I can find references to symphonic works being performed in America in the time period between Jefferson's inauguration and his death, but I haven't found any mentioning Mozart specifically until the 1830's, and none specifically mentioning this particular piece until 1850 (when it was performed in Boston).

Concerts in New York, Boston, Philadelphia and Charleston in the 1840's-1860's each are claimed to be the first to perform the work in their respective cities. If that is true, since all four were after Jefferson's death, it seems unlikely that Jefferson ever heard this piece in symphonic form.

(But perhaps he heard it in the form of a reduced arrangement, maybe even played on one of his several keyboard instruments he kept at Monticello or at one of the chamber recitals he arranged at the White House or at Monticello.)

I'm curious if anyone else knows of any historical evidence one way or the other.


According to Stolba's Music in the Life of Thomas Jefferson, his music library contained no works by Mozart. If Jefferson ever heard Mozart's 40th, it may have been Alexander Reinagle that brought it to his attention.

Reinagle was a composer and impresario of musical theater and a personal friend of Mozart's as early as 1764. Drummond's Early German Music in Philadelphia says that Reinagle's group performed symphonic works in the 1780s, including compositions by Mozart. Cripe's Thomas Jefferson and Music says that Jefferson subscribed to a 1792-1793 concert series given by Reinagle's Philadelphia Company, and may have attended the entire series. The Company had a twenty-piece orchestra; nothing comparable could be found farther south. Krauss's Alexander Reinagle, His Family Background and Early Professional Career states that Mozart sonatas were among the works performed. The sample programs I saw didn't show any whole symphonies, though.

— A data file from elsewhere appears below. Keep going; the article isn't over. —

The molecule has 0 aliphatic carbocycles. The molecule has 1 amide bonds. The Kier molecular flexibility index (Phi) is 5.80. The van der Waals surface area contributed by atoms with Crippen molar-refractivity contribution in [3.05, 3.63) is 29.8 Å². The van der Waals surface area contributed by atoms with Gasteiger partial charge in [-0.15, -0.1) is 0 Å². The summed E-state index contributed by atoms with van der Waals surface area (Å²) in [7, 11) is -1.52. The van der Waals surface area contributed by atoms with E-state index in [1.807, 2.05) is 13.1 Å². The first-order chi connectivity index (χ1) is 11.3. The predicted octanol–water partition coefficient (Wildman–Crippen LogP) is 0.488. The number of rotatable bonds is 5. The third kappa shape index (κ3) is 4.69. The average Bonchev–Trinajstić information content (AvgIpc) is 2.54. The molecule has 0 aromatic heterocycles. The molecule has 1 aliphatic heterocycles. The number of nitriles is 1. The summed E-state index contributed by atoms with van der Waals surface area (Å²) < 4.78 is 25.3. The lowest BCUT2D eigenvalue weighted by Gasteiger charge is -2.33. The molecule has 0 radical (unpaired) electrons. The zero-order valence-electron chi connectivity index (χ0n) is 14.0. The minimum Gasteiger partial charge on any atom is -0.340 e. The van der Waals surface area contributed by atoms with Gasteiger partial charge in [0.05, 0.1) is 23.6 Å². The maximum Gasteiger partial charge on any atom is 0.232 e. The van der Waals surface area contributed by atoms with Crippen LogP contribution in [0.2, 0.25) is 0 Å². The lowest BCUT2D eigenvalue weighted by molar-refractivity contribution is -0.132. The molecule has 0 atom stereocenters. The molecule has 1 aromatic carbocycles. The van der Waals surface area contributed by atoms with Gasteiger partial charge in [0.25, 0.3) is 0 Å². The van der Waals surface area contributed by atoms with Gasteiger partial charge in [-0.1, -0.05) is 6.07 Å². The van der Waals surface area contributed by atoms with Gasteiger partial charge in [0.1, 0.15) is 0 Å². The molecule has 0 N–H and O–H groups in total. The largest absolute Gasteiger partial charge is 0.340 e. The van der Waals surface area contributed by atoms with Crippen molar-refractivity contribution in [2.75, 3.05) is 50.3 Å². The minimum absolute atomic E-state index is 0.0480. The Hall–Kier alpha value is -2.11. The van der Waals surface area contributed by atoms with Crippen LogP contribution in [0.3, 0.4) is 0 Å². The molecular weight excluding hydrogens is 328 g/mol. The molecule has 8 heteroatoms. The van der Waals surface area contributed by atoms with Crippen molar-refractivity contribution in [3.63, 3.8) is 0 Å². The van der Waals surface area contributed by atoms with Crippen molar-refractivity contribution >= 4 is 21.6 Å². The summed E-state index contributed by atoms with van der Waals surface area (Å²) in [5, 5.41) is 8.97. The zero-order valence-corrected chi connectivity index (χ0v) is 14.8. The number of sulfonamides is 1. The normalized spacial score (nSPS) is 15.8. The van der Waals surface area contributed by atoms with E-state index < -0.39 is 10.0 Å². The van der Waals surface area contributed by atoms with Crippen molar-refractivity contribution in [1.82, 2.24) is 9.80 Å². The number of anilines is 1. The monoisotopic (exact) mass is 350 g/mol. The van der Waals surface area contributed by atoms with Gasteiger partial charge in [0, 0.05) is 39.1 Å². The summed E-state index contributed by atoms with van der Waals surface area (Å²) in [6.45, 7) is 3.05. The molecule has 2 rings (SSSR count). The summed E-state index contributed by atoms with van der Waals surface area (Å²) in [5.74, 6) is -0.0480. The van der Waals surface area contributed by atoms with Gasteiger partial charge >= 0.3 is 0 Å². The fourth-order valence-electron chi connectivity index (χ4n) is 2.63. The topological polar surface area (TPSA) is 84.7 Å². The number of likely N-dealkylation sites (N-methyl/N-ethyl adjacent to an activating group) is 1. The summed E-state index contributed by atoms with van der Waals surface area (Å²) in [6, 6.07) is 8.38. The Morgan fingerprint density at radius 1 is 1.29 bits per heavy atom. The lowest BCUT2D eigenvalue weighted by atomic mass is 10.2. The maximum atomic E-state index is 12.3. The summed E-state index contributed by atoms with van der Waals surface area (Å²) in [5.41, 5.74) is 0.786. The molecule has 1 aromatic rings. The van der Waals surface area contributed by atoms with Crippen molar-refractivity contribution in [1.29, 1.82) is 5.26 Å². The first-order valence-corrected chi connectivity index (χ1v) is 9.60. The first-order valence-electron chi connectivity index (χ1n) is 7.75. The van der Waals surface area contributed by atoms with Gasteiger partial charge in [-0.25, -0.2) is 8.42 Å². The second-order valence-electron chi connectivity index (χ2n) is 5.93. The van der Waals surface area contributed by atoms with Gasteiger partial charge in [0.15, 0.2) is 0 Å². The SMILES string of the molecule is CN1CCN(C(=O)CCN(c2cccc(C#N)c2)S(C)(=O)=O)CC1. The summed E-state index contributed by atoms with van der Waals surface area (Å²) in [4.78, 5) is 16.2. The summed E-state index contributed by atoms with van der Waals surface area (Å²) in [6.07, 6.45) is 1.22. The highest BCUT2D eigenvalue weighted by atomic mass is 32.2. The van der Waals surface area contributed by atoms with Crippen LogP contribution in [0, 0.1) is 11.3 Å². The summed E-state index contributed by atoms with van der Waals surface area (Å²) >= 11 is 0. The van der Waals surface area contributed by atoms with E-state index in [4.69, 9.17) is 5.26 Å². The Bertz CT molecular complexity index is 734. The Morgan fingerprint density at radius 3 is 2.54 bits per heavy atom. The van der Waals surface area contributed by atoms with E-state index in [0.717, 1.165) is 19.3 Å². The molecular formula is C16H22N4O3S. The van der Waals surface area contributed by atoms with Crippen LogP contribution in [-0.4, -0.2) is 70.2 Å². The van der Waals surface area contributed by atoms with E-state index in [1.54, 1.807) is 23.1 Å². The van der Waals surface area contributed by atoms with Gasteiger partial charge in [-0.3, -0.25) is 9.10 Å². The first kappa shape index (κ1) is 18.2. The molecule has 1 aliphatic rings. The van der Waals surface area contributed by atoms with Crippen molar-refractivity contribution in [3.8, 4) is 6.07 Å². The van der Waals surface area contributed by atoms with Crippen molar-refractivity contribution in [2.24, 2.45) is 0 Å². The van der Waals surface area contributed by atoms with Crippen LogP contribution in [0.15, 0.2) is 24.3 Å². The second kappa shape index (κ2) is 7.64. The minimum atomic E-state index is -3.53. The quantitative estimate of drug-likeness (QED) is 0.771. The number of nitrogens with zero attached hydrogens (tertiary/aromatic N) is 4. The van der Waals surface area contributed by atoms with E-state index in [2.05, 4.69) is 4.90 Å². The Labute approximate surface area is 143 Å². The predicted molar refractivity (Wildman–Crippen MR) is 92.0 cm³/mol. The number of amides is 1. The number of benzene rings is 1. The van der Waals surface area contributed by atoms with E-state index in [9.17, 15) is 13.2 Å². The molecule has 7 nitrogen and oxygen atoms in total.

Reinagle also composed and published a piece called "The New President's or Jefferson's March". Later, he relocated to Baltimore. According to Cripe, Jefferson was also a patron of a Marine Band in Washington, DC with Italian enlistees as musicians. It played a piece called the "President's March" at Jefferson's inauguration in 1801.


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Contents

Early life

Childhood